We decided that the aesthetic of a spiral staircase would add a lot of appeal to the interior design. This would take more floorspace (12-15 sq ft) than a drop-down attic stair (8-10 sq ft) but a whole lot less than a conventional staircase (33 sq ft), and despite the cost it would probably be worth the difference in making a more pleasant and usable space. The placement of this couldn’t be after-the-fact, since it would have to come in to an area where the ceiling height was at least 7′ (a maximum of 18″ south and 48″ north of the centerline). In the end, it pushed the doorway of the second bedroom to the south end of the wall. (One can argue that this slightly improves egressibility since it opens out right onto where the back door is located.)
I tried adjusting the closets to go adjacent instead of back-to-back. However, this created issues with the placement of the BR1-LR door and with ensuring the accessibility of the bathroom, and so instead I just stretched out the wall between them. The combination of the door and closet placement now means that BR2 could more easily accommodate two twin beds, by poking one into the corner created by the closet.
A little fine-tuning on the loft design now brings the northern loft area further out over the kitchen, which gives better access to the west wall window in the loft. (I may also take advantage of this to increase the kitchen cabinet sizes a bit on the right of the sink, though I haven’t addressed this in the design.) There’s a small area between the staircase and the bathroom where the loft floor meets the staircase platform which is actually cantilevered out, but it’s under 2′ long and I don’t think it will be aesthetically objectionable since it’s at ceiling height.
I ensured that the washer/dryer space was big enough for the larger (4.3 cu ft) unit rather than the smaller (2.8 cu ft) unit that I had originally projected; this means it will fit a wider range of solutions.
I adjusted the west wall of BR2 to be a 6″ wall instead of a 4″ wall, to provide extra structural support for the flooring and make it easier to route mechanicals. This wall is intended to come in partially overlapping the steel I-beam in the floor, so that it’s easy to route mechanicals to the side of the I-beam, while still being able to bear most of the weight directly on it.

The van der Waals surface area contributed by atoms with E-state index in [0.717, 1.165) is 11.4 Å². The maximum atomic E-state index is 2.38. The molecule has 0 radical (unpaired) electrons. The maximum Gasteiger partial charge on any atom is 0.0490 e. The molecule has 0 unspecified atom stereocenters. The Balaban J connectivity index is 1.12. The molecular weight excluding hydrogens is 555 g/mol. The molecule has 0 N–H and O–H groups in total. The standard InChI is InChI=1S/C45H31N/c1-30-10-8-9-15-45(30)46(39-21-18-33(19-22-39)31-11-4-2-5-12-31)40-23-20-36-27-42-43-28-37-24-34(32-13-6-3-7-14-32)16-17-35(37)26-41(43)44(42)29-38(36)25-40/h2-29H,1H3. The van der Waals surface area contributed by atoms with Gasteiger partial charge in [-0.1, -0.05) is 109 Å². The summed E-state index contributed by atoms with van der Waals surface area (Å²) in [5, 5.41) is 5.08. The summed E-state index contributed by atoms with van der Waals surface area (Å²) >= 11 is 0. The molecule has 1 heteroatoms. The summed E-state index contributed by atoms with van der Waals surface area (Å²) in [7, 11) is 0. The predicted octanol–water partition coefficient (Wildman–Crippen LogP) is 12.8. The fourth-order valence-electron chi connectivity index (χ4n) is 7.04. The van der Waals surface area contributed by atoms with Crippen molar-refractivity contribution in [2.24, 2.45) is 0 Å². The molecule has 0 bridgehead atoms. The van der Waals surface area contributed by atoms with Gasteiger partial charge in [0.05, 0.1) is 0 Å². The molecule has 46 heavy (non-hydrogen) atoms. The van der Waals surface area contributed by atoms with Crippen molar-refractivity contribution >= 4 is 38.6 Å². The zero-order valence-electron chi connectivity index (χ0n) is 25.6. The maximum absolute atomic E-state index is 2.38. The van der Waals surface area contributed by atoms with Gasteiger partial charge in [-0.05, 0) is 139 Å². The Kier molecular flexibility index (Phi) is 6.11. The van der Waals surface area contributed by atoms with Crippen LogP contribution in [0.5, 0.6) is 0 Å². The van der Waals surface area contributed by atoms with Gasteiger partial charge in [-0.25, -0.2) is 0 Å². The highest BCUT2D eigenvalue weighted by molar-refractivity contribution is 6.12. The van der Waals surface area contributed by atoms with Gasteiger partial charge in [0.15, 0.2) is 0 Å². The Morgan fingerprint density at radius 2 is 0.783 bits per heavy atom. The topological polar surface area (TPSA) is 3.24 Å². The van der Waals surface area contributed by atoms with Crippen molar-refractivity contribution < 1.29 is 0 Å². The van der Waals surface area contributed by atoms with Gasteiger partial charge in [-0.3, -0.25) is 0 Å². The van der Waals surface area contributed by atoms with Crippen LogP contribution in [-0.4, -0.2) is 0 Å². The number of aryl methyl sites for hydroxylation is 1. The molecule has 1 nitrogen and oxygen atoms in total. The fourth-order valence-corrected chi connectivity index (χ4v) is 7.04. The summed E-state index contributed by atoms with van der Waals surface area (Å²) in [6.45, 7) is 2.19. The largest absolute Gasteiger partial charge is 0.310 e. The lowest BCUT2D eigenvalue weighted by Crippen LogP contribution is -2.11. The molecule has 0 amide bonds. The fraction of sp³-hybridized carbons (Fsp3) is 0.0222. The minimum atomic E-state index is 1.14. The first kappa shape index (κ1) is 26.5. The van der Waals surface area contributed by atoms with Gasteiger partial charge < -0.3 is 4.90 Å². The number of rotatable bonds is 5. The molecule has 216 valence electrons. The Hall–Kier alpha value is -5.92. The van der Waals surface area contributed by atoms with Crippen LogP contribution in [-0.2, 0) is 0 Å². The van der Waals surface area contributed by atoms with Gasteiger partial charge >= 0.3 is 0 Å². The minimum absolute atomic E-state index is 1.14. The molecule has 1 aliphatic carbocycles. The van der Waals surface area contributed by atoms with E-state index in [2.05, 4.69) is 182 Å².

Below is the resulting changed plan. It probably doesn’t look much different unless you’ve been spending as much time thinking about this as I have… but it means that there are no headers on the west bedroom wall that exceed the width of a door, and the header over the kitchen falls into the range where three or four 2×8’s can easily provide the required support.
I needed to get this nailed down because one of the next steps is to actually lay out the placement of these walls on the subfloor, so that I can begin constructing the structural walls and then complete the rim joists and floor joists of the second floor.
I have previously mentioned that I got some help from my neighbor Dane in putting SIPs in place for the first corner. Well he came back over for the final SIP of the first floor, which needed to be installed from the outside in. Between the two of us we were able to hike the 25th SIP of the first story into place, and then I got it locked in and screwed and nailed down.
I even managed to make it an early day and retire with a celebratory margarita and homemade salsa. (I’ve been eating a lot of tomatoes, since this seems to make a big difference in how quickly I recover from sunburns.) I was intrigued that Spanish distinguishes between structural walls (muros de carga) and non-structural walls (paredes). I haven’t started on las paredes internas, although one of my next tasks is building some of the internal structural walls to support the floor joists.
We now have two days of rain and possibly a day of snow in the forecast, so I’m catching up on blogging, paperwork, constructing bookshelves, and various other things I can make progress on from indoors. I’ve made some small adjustments to the floorplan as well, in consideration of where to place headers for second-floor joist support and some other factors. I’ll update you on this in a separate post.